The City of Lights stars in Woody Allen's latest
As a Hollywood hack–turned–novelist, Gil begins his vacation in Paris in love with his fiancée, Inez (McAdams), preparing for their wedding and writing a book. Soon the detestable Paul (Sheen) comes into the picture — someone so smooth, smarmy, and “pseudo-intellectual” that audiences will instantly dislike him, though in the best way. As Gil becomes fed up of Paul’s pretensions and Inez’ obsession with the man, he decides to wander the streets of Paris, stumbling upon an antique car at midnight that seems to transport him to the 1920s, his favorite era in Paris.
Gil is Wilson’s best role years. In a film where two–dimensional personalities shine, he manages to create a compelling lead while graciously taking second–billing to the film’s primary character: Paris itself.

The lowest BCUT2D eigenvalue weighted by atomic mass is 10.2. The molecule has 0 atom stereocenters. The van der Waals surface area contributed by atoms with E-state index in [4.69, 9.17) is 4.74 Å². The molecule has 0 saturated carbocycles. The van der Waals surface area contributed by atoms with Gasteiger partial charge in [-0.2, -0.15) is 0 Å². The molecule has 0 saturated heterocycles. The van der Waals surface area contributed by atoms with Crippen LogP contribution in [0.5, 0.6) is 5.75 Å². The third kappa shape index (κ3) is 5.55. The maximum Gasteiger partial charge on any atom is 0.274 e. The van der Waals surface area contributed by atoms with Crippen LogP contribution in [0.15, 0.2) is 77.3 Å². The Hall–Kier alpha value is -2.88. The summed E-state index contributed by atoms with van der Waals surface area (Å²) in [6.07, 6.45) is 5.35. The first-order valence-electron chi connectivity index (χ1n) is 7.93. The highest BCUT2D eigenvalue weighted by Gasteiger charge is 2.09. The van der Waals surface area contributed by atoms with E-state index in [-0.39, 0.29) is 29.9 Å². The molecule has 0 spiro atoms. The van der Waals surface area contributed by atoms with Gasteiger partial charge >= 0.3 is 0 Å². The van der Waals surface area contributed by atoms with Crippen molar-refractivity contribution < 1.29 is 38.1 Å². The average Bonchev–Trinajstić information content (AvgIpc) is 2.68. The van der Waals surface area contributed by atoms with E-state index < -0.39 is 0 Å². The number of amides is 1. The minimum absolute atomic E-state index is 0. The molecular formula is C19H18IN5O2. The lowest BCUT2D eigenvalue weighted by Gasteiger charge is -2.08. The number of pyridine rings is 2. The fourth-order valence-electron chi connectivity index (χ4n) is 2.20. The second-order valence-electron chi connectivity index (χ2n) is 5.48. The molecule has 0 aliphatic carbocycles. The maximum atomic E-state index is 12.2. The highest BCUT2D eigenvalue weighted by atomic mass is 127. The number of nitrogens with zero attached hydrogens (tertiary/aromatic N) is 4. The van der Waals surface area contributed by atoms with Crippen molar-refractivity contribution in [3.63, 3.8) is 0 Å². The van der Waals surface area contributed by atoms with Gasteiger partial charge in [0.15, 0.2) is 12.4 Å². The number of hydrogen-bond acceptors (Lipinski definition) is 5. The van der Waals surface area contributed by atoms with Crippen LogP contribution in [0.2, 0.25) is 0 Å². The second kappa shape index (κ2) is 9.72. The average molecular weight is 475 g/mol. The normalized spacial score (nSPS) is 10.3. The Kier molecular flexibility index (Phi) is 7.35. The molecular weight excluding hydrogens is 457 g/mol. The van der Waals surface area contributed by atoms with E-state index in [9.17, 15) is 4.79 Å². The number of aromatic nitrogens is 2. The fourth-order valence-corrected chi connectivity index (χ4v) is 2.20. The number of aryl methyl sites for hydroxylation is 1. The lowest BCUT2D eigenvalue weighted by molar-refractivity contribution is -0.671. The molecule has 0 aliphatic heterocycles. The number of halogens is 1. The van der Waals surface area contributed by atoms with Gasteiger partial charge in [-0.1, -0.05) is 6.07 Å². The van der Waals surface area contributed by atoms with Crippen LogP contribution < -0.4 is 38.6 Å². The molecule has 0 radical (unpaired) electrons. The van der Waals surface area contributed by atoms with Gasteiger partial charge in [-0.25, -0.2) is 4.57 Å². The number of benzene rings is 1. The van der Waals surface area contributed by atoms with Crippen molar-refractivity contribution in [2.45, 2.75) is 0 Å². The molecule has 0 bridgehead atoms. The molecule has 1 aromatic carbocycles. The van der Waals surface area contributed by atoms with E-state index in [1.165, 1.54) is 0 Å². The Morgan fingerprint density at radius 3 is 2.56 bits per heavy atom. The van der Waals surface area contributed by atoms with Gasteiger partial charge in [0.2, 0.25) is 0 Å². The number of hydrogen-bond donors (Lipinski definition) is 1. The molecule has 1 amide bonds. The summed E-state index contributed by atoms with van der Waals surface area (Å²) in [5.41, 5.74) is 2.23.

The aura of Paris comes to life through cinematography showcasing all hours of the day, representative of Gil’s infatuation with the locale. Unfortunately, Gil’s journey through Paris in its past and present is fairly predictable, though this doesn’t harm the film. Rather, the audience is left to journey along with Gil instead of predicting its obvious ending.
Midnight in Paris offers few surprises or plot twists, but it delivers in genuineness and a degree of philosophy.
Directed by: Woody Allen
Starring: Owen Wilson, Rachel McAdams, Michael Sheen
PG–13, 100 min.